Alexei Ratmansky with members of the corps de ballet. Photo by Gene Schiavone, Courtesy American Ballet Theatre.

ABT's Ratmansky Project Lays the Groundwork for Big Dreams

When the choreographer Alexei Ratmansky joined American Ballet Theatre as artist in residence eight years ago, the company hadn't had a house choreographer since the days of Antony Tudor. The gamble seems to have paid off handsomely. In that time Ratmansky has either made or restaged 12 ballets for the company. In 2011, the company extended his contract to 2023. Such commitments are practically unheard of at a time when top dancers and choreographers hop from company to company, continent to continent. The scale and ambition of the works Ratmansky is making for ABT is a rarity too, in a world of tight budgets, scant rehearsal time and pared-down esthetics.


Set design for new "Harlequinade." Courtesy ABT.


But big ideas and continuity are expensive. To make such projects feasible, ABT launched The Ratmansky Project in early 2016, a fundraising campaign specifically geared to funding new or restaged Ratmansky ballets. The goal is to bring in $15 million over five years. By the time the campaign was announced last spring, it had already funded three works: Serenade after Plato's Symposium, The Golden Cockerel and Whipped Cream. The latter two involve lavish designs, as will a new Harlequinade, scheduled to premiere in March.


Alexei Ratmansky. Photo by Gene Schiavone, Courtesy ABT.

As ABT's new executive director, Kara Medoff Barnett, points out, "the cost to produce each new full-length ballet is roughly $3 million. And we want to produce a full-length Ratmansky ballet or several new one-act works each year." In the next nine months, Ratmansky will create a new ballet, Songs of Bukovina, with music by the Ukrainian-born composer Leonid Desyatnikov, for the company's fall season, and another big reconstruction, Marius Petipa's 1900 commedia dell'arte ballet Harlequinade. Petipa has become an important source of inspiration. "I learn from the diversity of steps, the changes of mood," says Ratmansky. "All the things that are so brilliantly clear in Petipa's creations."

Not every new Ratmansky ballet will be on the scale of Harlequinade, but, as Barnett comments, "ABT is a company known for theater, for storytelling and spectacle. Why should we limit the imagination of the world's leading ballet storyteller?"

Latest Posts


Laurent Liotardo (post-production by Nik Pate), Courtesy ENB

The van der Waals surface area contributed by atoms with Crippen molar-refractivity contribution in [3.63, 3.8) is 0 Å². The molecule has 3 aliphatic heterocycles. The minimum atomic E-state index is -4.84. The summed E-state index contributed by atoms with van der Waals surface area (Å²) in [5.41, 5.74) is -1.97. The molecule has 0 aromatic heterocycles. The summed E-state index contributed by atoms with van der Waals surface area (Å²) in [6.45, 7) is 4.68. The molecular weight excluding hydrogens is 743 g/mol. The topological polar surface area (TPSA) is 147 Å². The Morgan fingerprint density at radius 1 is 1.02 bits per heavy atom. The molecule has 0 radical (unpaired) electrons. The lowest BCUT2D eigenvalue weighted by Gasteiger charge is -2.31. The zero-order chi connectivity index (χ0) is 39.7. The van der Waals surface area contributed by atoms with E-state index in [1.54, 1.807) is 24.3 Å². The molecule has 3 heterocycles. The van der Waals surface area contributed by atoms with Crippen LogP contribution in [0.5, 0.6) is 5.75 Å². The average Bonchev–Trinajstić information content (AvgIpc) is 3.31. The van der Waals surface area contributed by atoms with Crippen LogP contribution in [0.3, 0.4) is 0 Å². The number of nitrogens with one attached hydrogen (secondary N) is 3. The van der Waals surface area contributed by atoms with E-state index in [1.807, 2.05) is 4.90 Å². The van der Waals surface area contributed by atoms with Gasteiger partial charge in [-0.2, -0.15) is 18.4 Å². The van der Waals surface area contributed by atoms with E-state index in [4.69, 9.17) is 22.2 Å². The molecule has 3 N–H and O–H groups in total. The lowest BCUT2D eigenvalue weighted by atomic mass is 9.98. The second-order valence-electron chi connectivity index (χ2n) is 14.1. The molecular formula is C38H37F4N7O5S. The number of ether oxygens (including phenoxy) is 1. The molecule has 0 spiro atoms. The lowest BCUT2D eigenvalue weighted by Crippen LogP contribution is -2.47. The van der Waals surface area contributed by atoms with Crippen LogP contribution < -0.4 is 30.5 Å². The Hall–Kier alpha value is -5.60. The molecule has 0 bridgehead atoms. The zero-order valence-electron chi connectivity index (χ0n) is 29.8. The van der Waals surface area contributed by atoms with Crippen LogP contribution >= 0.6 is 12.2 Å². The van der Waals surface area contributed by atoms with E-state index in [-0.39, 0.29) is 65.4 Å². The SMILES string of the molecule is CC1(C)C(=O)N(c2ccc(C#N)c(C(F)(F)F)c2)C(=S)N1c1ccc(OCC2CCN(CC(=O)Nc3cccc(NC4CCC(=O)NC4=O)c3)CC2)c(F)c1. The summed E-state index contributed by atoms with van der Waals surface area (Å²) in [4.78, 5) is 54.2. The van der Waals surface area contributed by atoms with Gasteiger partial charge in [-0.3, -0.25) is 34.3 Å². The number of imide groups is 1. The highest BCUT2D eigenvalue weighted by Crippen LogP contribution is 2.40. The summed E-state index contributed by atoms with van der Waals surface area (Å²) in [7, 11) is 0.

Catch English National Ballet’s Rising Stars in the Emerging Dancer Competition Livestream

The coronavirus pandemic may have postponed English National Ballet's annual Emerging Dancer competition last spring, but the show must go on—digitally! You can still watch ENB's best and brightest talent during the competition's livestream, taking place on September 22 at 7:20 pm BST (that's 2:20 pm ET). Now in its 11th year, the competition for the Emerging Dancer Award will be broadcast live from the company's East London production studio for the first time. Tickets are available for $6.99 per device and will remain available to view on demand until September 29.

Keep reading SHOW LESS
From left: Alaina Broyles, Courtesy Werner; Courtesy Underwood

Gaynor Minden's Latest Dancer Lineup Features a Body-Positivity Activist and Its First Guy

Pointe shoe brand Gaynor Minden recently welcomed 32 young dancers to its coveted roster of Gaynor Girls. But this year, the company included two applicants who push the boundaries of what it means to dance on pointe. While both Mason Simon Underwood and Colleen Werner are longtime GM wearers, they stand out from the rest of this year's group: Underwood is the first ever Gaynor Guy, and Werner is a body-positivity activist.

Keep reading SHOW LESS
Dylan Giles, Courtesy Festival Ballet Providence

Festival Ballet Providence's New Leap Year Program Gives Dancers Facing a Gap Year a Place to Grow

A new training program at Festival Ballet Providence called Leap Year is welcoming pre-professional and professional dancers who don't have a studio or company to dance for this season.

The endeavor is the brainchild of Kathleen Breen Combes, FBP's executive and artistic director. "I kept getting these emails of dancers saying they just need a place to train this year," says Combes. "I thought, What if we could provide a space for dancers to get stronger, experiment and try new things in a nonjudgmental and no-pressure environment?"

Keep reading SHOW LESS

Editors' Picks